Vietnam Wars Vol 4 Reviews

soldiers marching through the jungle

Below is a small sampling of reviews –

5.0 out of 5 stars Personal stories of Vietnam Reviewed in the United States on August 19, 2023

This is the fourth volume of a four volume series entitled “Our Vietnam Wars.” The books contain first person accounts by Vietnam veterans of their experiences there and how the war affected them. A few of the accounts are written by others because the veteran is now deceased. All the volumes are excellent, and the editor is himself a Vietnam vet. Whether there will be additional volumes I do not know.

5.0 out of 5 stars Another compelling, fascinating read! Reviewed in the United States on August 27, 2020

The idea behind this series is simple: telling stories of the Vietnam War not through discussions of the famous leaders, or of strategy or tactics, but through the words of different people who served. It covers many of the themes familiar to students of the Vietnam War. The general disdain for the tactics imposed from above by the so-called best and brightest. The soldiers still ill or injured as a result of their service. The failure of Americans to welcome the veterans home after their service, as if they had made the decision to be the wrong age at the wrong time and get boxed into fighting a losing war.

These boots-on-the-ground stories are well-written. Each speaker has his or her own distinct voice and storytelling style. But this volume has a different feel than the earlier entries in the series. There is less of a focus on combat stories, and a much greater focus on what these veterans and their families experienced after their service in Vietnam, and how their service impacted the rest of their lives. One is the story of a “casualty escort,” whose job was to accompany the remains of fallen Marines back home. One especially moving but sad story was written as a letter from a psychiatric hospital. Another story was written by the brother of a lieutenant KIA, and discussed some of the effects on the survivors. The final story was about a veteran who committed suicide many years after his service, a tragic yet hardly uncommon outcome for those who served in Vietnam. This concluding volume of the series is another compelling, fascinating read.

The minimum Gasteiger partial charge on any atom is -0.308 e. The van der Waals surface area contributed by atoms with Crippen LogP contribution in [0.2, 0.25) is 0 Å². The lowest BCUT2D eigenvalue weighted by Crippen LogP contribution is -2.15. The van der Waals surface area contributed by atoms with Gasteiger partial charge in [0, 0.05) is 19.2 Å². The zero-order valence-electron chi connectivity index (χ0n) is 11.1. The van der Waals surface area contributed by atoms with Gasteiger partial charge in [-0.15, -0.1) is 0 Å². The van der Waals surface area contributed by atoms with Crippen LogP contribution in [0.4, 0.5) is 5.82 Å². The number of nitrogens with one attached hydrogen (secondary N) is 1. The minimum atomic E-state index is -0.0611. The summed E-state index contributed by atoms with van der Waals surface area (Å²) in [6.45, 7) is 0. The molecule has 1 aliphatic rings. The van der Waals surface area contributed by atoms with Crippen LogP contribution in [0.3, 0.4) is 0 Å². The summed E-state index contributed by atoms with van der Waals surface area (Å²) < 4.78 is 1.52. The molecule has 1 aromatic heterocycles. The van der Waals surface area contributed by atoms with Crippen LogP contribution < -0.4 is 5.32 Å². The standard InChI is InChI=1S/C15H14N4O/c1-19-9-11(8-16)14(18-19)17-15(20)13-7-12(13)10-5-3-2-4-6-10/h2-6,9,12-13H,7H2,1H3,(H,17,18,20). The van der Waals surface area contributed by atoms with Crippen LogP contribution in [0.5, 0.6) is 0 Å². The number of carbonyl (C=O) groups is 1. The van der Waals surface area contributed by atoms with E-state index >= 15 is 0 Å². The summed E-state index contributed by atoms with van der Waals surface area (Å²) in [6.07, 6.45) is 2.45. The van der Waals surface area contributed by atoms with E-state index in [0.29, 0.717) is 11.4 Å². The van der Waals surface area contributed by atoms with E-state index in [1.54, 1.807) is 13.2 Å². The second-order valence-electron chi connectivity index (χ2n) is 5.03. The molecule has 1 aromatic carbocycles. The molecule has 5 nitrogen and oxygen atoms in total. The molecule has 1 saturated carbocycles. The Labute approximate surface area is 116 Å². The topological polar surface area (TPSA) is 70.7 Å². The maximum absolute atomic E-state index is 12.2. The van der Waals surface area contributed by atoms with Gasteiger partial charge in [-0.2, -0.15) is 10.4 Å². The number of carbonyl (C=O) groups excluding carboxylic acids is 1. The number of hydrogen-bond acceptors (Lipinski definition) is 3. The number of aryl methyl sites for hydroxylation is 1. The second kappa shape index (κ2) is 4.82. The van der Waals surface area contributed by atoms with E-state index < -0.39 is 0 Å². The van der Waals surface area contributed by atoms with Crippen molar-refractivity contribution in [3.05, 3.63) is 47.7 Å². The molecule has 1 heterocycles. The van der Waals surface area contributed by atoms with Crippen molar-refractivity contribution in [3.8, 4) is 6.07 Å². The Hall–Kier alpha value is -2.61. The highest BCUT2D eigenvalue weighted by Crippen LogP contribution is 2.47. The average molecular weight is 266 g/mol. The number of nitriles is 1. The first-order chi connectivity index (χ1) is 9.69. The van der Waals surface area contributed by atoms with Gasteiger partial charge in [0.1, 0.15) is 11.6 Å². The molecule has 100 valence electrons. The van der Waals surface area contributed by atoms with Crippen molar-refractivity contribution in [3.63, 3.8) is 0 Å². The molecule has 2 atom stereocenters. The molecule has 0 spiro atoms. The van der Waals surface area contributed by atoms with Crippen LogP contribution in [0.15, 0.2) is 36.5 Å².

5.0 out of 5 stars Vietnam War Forum Reviewed in the United States on June 10, 2020

I’ve read all 4 volumes. Experiences cover almost the entire spectrum of Vietnam (officers to enlisted), including allies. Very diverse experiences, and outcomes. Vietnam Veterans were unjustly vilified by their own countrymen, for a War they didn’t start. These are important stories. It’s unfortunate that we (the U.S.) never seem to learn from our experiences. Thank you!!!

5.0 out of 5 stars The Truth Reviewed in the United States on June 9, 2020

When reading this book, if one sets an expectation for a “war” novel or even a dramatized non-fiction account, disappointment is inevitable. Author William F. Brown makes it clear that his book is not about drama, but about real men and women. So, how is it deserving of a Five-Star review? It is because of one thing–truth. It is the unvarnished and unembellished Vietnam War experience as told by the men who were there. Their stories not only show how they got there but how the war affected their lives afterward. This is important because it humanizes these soldiers as men with lives, families, and experiences outside of their wartime experiences. Brown has done a service for Vietnam War Veterans by freeing them from the one-dimensional characterizations popularized by Hollywood and would-be novelists.

All books can be found on Amazon and are available in Paperback, Hardback, Audible, Kindle, and Kindle Unlimited formats. All of my thriller novels are available in English, German, Spanish, Italian and soon in French editions. However, my non-fiction Vietnam books are only available in English.